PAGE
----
Let me preface this with I wanted a cat. Seriously, I did. I lost that one and while both my ex and I grew up with labs, he’d wanted a Siberian Husky since he was in high school. So after I lost the cat battle, I googled ‘Siberian Husky Ohio’ and low and behold my little P’s picture popped up. I immediately knew she was supposed to be my dog and called the breeder. Impulsive? You bet, but I knew in my gut she was put on this earth for me. She was the prettiest of two litters (same dad, 2 different moms), however truly the least ‘husky’ compared to the other pups. A lot of people question my loyalty to my dog. I have fought to keep her extensively since I left Cleveland. I fought for her in my divorce (yes, very common these days, animals are considered ‘marital property’) and I have fought some of my family whom have strongly encouraged me to get rid of her.
Huskies are NOT recommended for first time dog owners. Leave it to me to get the most challenging dog. If you think owning a puppy is hard, try having a husky puppy! Its like having a wind up little crocodile coming at you at all times. I grew up as an equestrian and learned at a young age that owning an animal is a commitment. You don’t get a puppy (or any animal for that matter) and decide after a year that it doesn’t fit your lifestyle. That’s what happens with huskies all the time. Apparently even more so with the Game of Thrones obsession (dire wolves). Husky puppies (and malemutes) are the cutest puppies on the planet, BUT they are a handful. I REFUSED to be one of those people, so I read as much as I could, joined closed Husky FB groups etc., in order to give my dog the best life possible. Yes, I have become a crazy husky lady (I prefer husky advocate), way better than a crazy cat lady if you ask me!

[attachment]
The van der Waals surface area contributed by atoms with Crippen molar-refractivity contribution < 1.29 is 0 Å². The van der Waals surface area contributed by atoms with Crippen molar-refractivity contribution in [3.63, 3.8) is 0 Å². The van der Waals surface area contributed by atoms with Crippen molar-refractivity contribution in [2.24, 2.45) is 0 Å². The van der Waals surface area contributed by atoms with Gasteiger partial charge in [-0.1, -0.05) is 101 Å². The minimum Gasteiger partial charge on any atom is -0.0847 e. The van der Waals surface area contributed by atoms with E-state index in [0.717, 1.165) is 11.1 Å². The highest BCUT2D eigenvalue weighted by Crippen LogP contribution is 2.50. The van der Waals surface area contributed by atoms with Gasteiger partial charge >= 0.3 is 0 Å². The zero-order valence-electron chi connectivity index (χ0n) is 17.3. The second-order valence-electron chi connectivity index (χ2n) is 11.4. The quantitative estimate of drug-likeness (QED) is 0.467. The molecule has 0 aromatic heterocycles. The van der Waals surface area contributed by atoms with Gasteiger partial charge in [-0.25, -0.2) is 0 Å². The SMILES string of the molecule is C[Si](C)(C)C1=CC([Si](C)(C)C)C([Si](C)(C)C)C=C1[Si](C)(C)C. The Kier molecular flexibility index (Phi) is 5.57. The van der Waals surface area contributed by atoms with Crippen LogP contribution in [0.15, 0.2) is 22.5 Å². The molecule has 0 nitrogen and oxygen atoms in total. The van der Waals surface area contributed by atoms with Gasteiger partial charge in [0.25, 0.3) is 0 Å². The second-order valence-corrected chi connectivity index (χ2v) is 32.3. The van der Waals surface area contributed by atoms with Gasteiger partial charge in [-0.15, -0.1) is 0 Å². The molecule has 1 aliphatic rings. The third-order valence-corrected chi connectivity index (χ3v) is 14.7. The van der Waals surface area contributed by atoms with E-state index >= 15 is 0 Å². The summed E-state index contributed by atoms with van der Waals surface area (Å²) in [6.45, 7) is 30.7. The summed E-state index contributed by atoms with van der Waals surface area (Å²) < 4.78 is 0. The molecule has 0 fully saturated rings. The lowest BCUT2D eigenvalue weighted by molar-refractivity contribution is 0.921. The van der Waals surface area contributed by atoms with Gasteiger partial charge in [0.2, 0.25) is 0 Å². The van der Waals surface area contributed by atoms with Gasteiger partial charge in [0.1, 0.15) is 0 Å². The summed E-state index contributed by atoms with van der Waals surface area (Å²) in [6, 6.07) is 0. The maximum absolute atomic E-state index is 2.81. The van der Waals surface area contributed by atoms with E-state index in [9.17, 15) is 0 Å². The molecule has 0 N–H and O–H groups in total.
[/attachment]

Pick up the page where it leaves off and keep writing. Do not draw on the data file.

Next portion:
I firmly believe animals are God’s greatest gifts. Despite the many dysfunctions in my family, the one thing we all have in common is our love of animals. Its really the only thing that has kept us bonded over the years. Truly, that and my sister’s kids are the things we talk about most. My ex-husband and in-laws also loved animals, so after we lost their dog tragically I decided it was time to bring some JOY back into our lives. RIP, Shooter!
Pandi kept my marriage together that second year. While she was always my dog, and I her clear care taker, she loved her daddy like nothing else. Typical female in that regard. During my darkest hours in Cleveland she was the only thing that kept me going. She gave me purpose & needed me, plain and simple. That was enough to keep me fighting this insidious disease. I didn’t want my health to destroy my family anymore than it had. It was destroying everything: my marriage, my relationships, my career and and my life. Not many believed I had Lyme and there was a lot of pressure as to how I should treat it. I didn’t choose the way I wanted to treat it because everyone was already questioning my sanity. There is nothing more terrifying than knowing that you are sick and feeling like the entire world is against you. As they say in the Lyme community: “you just don’t get it, until you get it”. 💚